This is reported as:

Indeed workfare programmes have been found to reduce unemployment chances by limiting the amount of time participants spent on job search and by failing to provide the skills and training employers seek.

Sorry but no. They may reduce employment chances, but the report does not say they do. That qualifier is lost. That there is little evidence found of their working does not mean there is evidence they do not.

13. So Much For Subtlety

Bad reporting of this document continues:

Effectiveness in reducing welfare caseloads
– Dramatic reductions in welfare caseloads in the US and Canada cannot
be attributed to workfare alone. Other elements of welfare reform such as
intensive job search requirements and time limits on claiming have contributed
to falling caseloads whilst economic growth has also enabled recipients to
find work.

They acknowledge there has been a dramatic reduction in work loads. The reasons for this are entirely “bad” – that is they are harassing the unemployed making them look for more work and simply cutting them off. OK. If you don’t like workfare, by all means, I assume LC is going to support time limits? They may say that these reductions are not *entirely* the result of workfare, but they imply they are partially. That seems a good reason to support them.

– Workfare has a deterrent effect which stops people claiming or encourages
them to leave welfare before the workfare phase. This makes it harder to
measure the tangible outcomes of welfare.

They have a deterrent effect – that is, people go back to work rather than have to undertake these programmes (and can anyone explain why this is a bad thing?) or more likely they force out fraudulent cases. People who claim many times cannot turn up to work more than once. Is there any sign this is not a good effect of these programmes?

It seems to me that a more honest conclusion would be that workfare works and works damned well. We know that the American package of reforms gets people off welfare and into work. We may not know which part works best, but work it does. We should therefore support such reforms here.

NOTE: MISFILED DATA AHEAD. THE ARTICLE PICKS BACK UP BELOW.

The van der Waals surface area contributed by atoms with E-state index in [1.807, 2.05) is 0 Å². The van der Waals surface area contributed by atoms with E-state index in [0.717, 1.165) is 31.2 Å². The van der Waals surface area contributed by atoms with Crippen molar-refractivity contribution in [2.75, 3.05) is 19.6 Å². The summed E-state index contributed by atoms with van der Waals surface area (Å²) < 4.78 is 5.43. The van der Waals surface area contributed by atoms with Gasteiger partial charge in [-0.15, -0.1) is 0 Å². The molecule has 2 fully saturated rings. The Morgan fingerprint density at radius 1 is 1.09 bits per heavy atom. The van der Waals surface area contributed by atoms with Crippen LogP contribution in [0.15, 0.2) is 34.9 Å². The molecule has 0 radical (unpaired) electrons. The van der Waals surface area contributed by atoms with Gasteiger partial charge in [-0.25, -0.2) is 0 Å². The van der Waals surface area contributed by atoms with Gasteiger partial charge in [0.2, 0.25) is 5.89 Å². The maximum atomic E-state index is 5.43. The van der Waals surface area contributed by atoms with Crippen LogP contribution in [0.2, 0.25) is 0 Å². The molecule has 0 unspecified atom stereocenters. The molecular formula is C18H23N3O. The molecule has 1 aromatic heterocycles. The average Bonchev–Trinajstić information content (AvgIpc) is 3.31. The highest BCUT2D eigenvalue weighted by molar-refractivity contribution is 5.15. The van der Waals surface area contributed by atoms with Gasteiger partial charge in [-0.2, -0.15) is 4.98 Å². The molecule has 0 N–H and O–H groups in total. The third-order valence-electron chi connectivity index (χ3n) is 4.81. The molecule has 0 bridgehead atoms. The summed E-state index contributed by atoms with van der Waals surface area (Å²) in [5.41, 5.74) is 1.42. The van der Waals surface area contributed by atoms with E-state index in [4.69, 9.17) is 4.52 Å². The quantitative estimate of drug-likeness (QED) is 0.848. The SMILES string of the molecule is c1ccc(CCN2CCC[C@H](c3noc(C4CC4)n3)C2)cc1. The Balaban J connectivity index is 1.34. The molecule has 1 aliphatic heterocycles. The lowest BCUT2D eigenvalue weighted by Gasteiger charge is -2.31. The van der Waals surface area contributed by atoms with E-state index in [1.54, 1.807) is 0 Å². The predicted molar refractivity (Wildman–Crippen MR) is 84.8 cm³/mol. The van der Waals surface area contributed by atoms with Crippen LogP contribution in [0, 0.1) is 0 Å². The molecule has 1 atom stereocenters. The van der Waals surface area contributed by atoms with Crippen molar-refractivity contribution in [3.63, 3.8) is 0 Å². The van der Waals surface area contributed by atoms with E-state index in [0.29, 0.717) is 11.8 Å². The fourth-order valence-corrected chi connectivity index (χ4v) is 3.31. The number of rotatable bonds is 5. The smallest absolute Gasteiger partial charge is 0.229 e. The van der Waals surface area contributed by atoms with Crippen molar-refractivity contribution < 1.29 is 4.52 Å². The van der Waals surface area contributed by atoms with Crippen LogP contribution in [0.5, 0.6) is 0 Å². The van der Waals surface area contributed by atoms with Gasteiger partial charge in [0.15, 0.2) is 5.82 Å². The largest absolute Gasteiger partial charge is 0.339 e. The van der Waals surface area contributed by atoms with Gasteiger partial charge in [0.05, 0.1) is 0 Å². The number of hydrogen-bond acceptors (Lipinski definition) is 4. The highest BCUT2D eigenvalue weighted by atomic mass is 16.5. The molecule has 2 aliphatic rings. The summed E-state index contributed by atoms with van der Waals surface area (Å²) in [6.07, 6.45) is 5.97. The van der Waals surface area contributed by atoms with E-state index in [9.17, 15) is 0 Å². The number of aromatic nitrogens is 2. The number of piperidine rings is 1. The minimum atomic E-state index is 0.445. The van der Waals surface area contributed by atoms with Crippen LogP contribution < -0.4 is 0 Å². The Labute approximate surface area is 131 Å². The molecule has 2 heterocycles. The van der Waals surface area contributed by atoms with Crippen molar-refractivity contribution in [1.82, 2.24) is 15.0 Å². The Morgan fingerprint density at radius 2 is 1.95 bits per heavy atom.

@13 wrong. Workfare deters people from claiming, no one knows if these people actually find real work or simply become members of the black economy or outright criminals. We should oppose such “reforms” here

The piece was a bit indulgent in terms of accuracy but the point the writer was making still holds true.

The whole workfare scheme is an attack on a socially defenceless segment of the community. These people, many of whom are unemployable due to poor education and health problems, are sitting targets for the Tory Turkey Shooters. Be under no illusion. This scheme is far from practical and entirely idealogical.

There is even a large percentage of unemployed who are well educated and can’t find work, so this places those with low skills and health at an even greater disadvantage of finding work.

It is true to say that the community cleaning work that is proposed is hardly likely to give participants new skills but more likely to humiliate them in public. Prisoners in jail don’t have to do it but unemployed people will have to do it. Seems like gross injustice to me.

Furthermore, if community groups are doing this work then surely this places at risk the jobs of those in local government cleansing departments. Councils can make them redundant and just use cheap slave labour from the pool of unemployed. Which make you wonder, why we are paying council tax if we are going to do the work ourselves?

Many of the very long term unemployed are practically unemployable anyway due to a whole host of reasons, some of which include poor literacy and numeracy. I could go on about this but I think at the end of the day the sheer numbers involved will make this impractical.

16. So Much For Subtlety

14. Schmidt – “Workfare deters people from claiming, no one knows if these people actually find real work or simply become members of the black economy or outright criminals. We should oppose such “reforms” here”

Well we can look at crime figures. They have not gone up in the US so far. They have been on a downward path for decades. So it would seem they are not turning to crime. If they deter people from claiming, how is that a bad thing? They may become part of the black economy, but as long as it is not serious crime why would we care? There is no reason here to oppose such reforms.

17. So Much For Subtlety

5. Rae Merrill – “The piece was a bit indulgent in terms of accuracy but the point the writer was making still holds true.”

Is this a special kind of “truthiness” which is true even if it is false? I don’t want to be snide, I am just curious about how you can admit it is not factually true and yet still claim it holds true.

“The whole workfare scheme is an attack on a socially defenceless segment of the community. These people, many of whom are unemployable due to poor education and health problems, are sitting targets for the Tory Turkey Shooters. Be under no illusion. This scheme is far from practical and entirely idealogical.”

So it is an attack on the socially defenseless? Frankly I would that thought that the Bullingdon Club was a lot more socially defenceless than the unemployed. They have fewer powerful lobbies speaking in their favour. But even if it is so, it is not an attack. It is a refusal to be as generous as we used to be. We don’t owe the unemployed anything. These sort of schemes work. We know this from the US. That is hardly ideological. As for poor education, why should we reward people for refusing to take advantage of the opportunities we give them to get a free education? Why shouldn’t they be punished (even though that is not what anyone is doing)?